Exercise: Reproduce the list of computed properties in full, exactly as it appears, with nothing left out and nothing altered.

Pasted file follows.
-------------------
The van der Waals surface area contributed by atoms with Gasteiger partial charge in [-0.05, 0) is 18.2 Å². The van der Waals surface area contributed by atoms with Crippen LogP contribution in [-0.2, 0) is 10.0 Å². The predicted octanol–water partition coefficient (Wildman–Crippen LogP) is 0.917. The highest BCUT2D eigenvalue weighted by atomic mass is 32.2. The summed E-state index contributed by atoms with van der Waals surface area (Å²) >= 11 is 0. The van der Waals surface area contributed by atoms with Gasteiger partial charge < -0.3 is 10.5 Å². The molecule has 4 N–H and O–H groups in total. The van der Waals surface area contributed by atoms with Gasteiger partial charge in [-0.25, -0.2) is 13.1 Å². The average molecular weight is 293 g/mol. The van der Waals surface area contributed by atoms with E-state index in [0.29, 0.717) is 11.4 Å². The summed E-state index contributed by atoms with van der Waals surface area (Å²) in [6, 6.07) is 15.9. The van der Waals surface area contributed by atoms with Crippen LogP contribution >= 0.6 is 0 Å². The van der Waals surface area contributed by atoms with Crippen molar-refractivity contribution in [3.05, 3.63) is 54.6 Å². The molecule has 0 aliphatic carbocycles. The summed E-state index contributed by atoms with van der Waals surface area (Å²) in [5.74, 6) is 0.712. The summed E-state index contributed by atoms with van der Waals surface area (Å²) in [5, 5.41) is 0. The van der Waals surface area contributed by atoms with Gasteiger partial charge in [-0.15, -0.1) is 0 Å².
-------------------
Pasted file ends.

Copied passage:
The van der Waals surface area contributed by atoms with Gasteiger partial charge in [-0.05, 0) is 18.2 Å². The van der Waals surface area contributed by atoms with Crippen LogP contribution in [-0.2, 0) is 10.0 Å². The predicted octanol–water partition coefficient (Wildman–Crippen LogP) is 0.917. The highest BCUT2D eigenvalue weighted by atomic mass is 32.2. The summed E-state index contributed by atoms with van der Waals surface area (Å²) >= 11 is 0. The van der Waals surface area contributed by atoms with Gasteiger partial charge < -0.3 is 10.5 Å². The molecule has 4 N–H and O–H groups in total. The van der Waals surface area contributed by atoms with Gasteiger partial charge in [-0.25, -0.2) is 13.1 Å². The average molecular weight is 293 g/mol. The van der Waals surface area contributed by atoms with E-state index in [0.29, 0.717) is 11.4 Å². The summed E-state index contributed by atoms with van der Waals surface area (Å²) in [6, 6.07) is 15.9. The van der Waals surface area contributed by atoms with Crippen LogP contribution >= 0.6 is 0 Å². The van der Waals surface area contributed by atoms with Crippen molar-refractivity contribution in [3.05, 3.63) is 54.6 Å². The molecule has 0 aliphatic carbocycles. The summed E-state index contributed by atoms with van der Waals surface area (Å²) in [5.74, 6) is 0.712. The summed E-state index contributed by atoms with van der Waals surface area (Å²) in [5, 5.41) is 0. The van der Waals surface area contributed by atoms with Gasteiger partial charge in [-0.15, -0.1) is 0 Å².